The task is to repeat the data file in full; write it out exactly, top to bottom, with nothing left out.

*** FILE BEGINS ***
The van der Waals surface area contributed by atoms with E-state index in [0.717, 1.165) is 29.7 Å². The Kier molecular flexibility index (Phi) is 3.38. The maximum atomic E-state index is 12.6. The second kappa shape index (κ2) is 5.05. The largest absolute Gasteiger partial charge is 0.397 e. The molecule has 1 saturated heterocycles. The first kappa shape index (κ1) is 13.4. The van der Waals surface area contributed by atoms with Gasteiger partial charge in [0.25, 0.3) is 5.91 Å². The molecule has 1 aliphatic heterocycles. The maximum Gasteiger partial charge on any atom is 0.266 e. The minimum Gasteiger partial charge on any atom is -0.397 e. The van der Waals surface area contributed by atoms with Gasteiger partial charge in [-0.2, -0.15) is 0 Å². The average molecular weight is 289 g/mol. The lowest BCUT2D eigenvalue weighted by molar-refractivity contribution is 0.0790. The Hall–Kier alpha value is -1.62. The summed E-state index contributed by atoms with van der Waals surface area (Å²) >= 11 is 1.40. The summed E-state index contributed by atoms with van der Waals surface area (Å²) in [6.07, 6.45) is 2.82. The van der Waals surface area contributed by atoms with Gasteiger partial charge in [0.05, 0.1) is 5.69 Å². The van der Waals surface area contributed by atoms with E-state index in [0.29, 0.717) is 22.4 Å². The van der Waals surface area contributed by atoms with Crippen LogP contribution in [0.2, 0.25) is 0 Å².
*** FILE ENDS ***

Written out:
The van der Waals surface area contributed by atoms with E-state index in [0.717, 1.165) is 29.7 Å². The Kier molecular flexibility index (Phi) is 3.38. The maximum atomic E-state index is 12.6. The second kappa shape index (κ2) is 5.05. The largest absolute Gasteiger partial charge is 0.397 e. The molecule has 1 saturated heterocycles. The first kappa shape index (κ1) is 13.4. The van der Waals surface area contributed by atoms with Gasteiger partial charge in [0.25, 0.3) is 5.91 Å². The molecule has 1 aliphatic heterocycles. The maximum Gasteiger partial charge on any atom is 0.266 e. The minimum Gasteiger partial charge on any atom is -0.397 e. The van der Waals surface area contributed by atoms with Gasteiger partial charge in [-0.2, -0.15) is 0 Å². The average molecular weight is 289 g/mol. The lowest BCUT2D eigenvalue weighted by molar-refractivity contribution is 0.0790. The Hall–Kier alpha value is -1.62. The summed E-state index contributed by atoms with van der Waals surface area (Å²) >= 11 is 1.40. The summed E-state index contributed by atoms with van der Waals surface area (Å²) in [6.07, 6.45) is 2.82. The van der Waals surface area contributed by atoms with Gasteiger partial charge in [0.05, 0.1) is 5.69 Å². The van der Waals surface area contributed by atoms with E-state index in [0.29, 0.717) is 22.4 Å². The van der Waals surface area contributed by atoms with Crippen LogP contribution in [0.2, 0.25) is 0 Å².